May Wine Club

May 24, 2024

There was a time when I thought of the wines from Spain and Portugal; I assumed big reds with strong tannins and overly extracted fruit. Over the years, I have learned that I was quite wrong about that, and after exploring the region more, it has led me to find some of the most unique and fresh wines that are very terroir-driven and that showcase a sense of place I want to explore more. So, for the kick-off of our high season in Harbor Country (as we call it), we share three distinctive whites from the Iberian Peninsula. Its diverse geographical qualities include mountains like the great Pyrenees, plains like the Meseta Centrail Plateau and long coastlines and rivers such as the Ebro, Tagus, and Douro. The climate varies from the Mediterranean climate on the eastern and southern coasts to the northwest’s oceanic environment and the interior’s continental climate. These differences impact the region’s agriculture, flora, and fauna, allowing for different expressions of the over 350 indigenous grape varietals. The wines that follow are so vastly different from one another and really highlight the diversity of the region.

P. & E. Mullins

2022 Morgado do Quintao

Algarve, Portugal

Morgado do Quintão, is owned by Filipe Caldas de Vasconcellos. It is a historic estate in Algarve located in Southern Portugal. The estate has been in his mother’s family for four generations, has thousand-year-old trees, and spans 60 hectares of vineyards. Filipe saw the value of the old vines and brought in winemaker Joana Maçanita for her expertise in viticulture and minimal intervention winemaking, which aligned with his own philosophies. Joana shares Filipe’s mission to highlight the potential of indigenous grape varieties like this 100% Crato Branco, coming from 40-year-old vines which have always been organically farmed. This single vineyard wine is a pure expression of Algarve terroir, dry-farmed and tended all by hand. The winemaking process emphasizes minimal intervention, with spontaneous fermentation using wild yeasts. The wine is aged in stainless steel for six months, with five months of lees contact. A small amount of sulfur is added at bottling, and the wine is filtered but not fined. The vineyard is just five miles from the Atlantic Ocean, and its’ cool maritime influence and the warm Levante winds that blow from Africa benefit it. The soil is a mix of iron-rich sandy loess and limestone. The wine is bright and clean, with pale lemon yellow in the glass. The nose has notes of white flowers and wet stone. The palate makes you think of Meyer lemon, which is an excellent complement to its’ dry, lengthy finish.

2022 Nivarius Tempranillo Blanco

Rioja, Spain

Nivarius is not your average Rioja producer, as it specializes exclusively in white wines. Situated in the southern Rioja, Nivarius benefits from the fertile surroundings of the Iregua River, which originates in the Sierra Dememada Mountain range. While the valley floor is rich with fruit and nut trees, Nivarius’ vineyards are planted at higher elevations and are the highest in Rioja. This cooler, windier area is perfect for cultivating white wines. The soils in their vineyards vary, including volcanic iron-rich clay, calcareous clay, and sandy soil. Nivarius distinguishes itself further by planting Tempranillo Blanco and Maturana Blanca, native varietals recently approved by the Rioja Appellation. This wine is 100% Tempranillo Blanco, which is not a “blanc de noir” style wine; it is actually a mutation of Tempranillo discovered in the late 1980s and authorized for White Rioja production since 2007. Fermented and aged in stainless steel, the wine also spends four months on lees post-fermentation. In the glass, you can see the weight of this wine, which is a light golden hue. There are aromas of bubblegum that carry throughout the palate. If you close your eyes when you taste this, you might almost think it was a red wine with all the red berry fruit on the creamy palate.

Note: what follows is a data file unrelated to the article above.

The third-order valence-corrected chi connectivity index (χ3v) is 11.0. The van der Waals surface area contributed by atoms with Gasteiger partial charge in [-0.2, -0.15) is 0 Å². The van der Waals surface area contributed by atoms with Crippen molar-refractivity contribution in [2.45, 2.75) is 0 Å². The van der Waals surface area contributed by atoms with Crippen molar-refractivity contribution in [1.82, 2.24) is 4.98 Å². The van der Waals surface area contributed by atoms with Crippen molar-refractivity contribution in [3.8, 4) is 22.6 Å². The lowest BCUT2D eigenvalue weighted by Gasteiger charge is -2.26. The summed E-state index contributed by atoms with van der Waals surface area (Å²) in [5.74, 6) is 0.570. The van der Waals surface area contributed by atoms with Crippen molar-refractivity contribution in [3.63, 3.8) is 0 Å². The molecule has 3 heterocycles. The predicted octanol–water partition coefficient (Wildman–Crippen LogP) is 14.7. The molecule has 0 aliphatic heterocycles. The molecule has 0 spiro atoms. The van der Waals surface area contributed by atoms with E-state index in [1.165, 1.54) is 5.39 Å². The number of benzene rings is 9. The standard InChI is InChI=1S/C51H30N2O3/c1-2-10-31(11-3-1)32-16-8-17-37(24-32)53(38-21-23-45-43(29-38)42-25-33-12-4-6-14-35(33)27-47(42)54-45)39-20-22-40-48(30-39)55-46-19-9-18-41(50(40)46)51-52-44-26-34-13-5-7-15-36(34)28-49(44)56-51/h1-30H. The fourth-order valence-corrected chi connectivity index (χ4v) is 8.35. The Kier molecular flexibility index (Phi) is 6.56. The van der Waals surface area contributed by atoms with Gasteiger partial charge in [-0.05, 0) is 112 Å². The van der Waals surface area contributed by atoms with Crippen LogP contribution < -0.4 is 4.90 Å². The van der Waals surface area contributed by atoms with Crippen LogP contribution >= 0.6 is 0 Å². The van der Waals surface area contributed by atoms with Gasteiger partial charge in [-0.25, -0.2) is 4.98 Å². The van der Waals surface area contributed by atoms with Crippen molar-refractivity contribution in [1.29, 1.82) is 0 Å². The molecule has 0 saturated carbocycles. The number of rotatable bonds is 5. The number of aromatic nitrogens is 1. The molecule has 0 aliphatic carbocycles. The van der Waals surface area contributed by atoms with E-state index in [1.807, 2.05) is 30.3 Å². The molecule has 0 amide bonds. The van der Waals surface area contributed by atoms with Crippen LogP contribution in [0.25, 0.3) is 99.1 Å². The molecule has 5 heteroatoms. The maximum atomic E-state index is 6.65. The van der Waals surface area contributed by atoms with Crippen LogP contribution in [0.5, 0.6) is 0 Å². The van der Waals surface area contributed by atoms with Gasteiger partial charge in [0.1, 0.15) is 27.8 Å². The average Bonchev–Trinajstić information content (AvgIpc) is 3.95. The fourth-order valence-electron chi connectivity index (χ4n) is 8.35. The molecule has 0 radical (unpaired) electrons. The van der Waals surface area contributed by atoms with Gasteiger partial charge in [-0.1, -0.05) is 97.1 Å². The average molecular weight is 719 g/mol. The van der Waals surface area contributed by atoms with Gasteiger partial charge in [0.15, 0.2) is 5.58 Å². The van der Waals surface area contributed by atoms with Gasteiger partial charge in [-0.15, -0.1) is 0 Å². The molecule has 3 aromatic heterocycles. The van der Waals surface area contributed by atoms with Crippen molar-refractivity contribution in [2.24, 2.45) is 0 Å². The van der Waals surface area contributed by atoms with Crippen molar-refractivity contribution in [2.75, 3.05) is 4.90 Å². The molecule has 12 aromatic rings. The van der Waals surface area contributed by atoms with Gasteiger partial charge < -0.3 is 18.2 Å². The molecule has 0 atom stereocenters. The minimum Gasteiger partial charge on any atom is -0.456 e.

2022 Luis Seabra “Xisto Ilimitado” Branco

Douro, Portugal

For nearly twenty years, winemaker Luis Seabra has been a critical figure in the transformation of Portuguese wine. He has been a trailblazer, reviving historical vineyards, grape varieties, and traditional techniques. Seabra aims to demonstrate that the Douro Valley can produce fresh, elegant, terroir-driven still wines. When you open this wine, you’ll see he has been quite successful with that. His deep knowledge of soil and commitment to minimal intervention in the vineyard and winery has earned him international recognition. He is known for his dedication to old vineyards, as he believes that mature vines are more resilient and better able to express the unique characteristics of their terroirs. Xisto Ilimitado, a field blend of four indigenous varieties from three subzones in the Douro, is Seabra’s Portuguese take on a “village” level Burgundy. The essence of the schist-driven terroir is captured in this wine. This wine is so racy and bright that it refreshes the palate! Some light skin contact gives the wine a light amber hue, almost like sherry. The nose is like toasted peanuts on a soft-served vanilla cone. The palate is rich with flavors of almond cookies and mandarin oranges.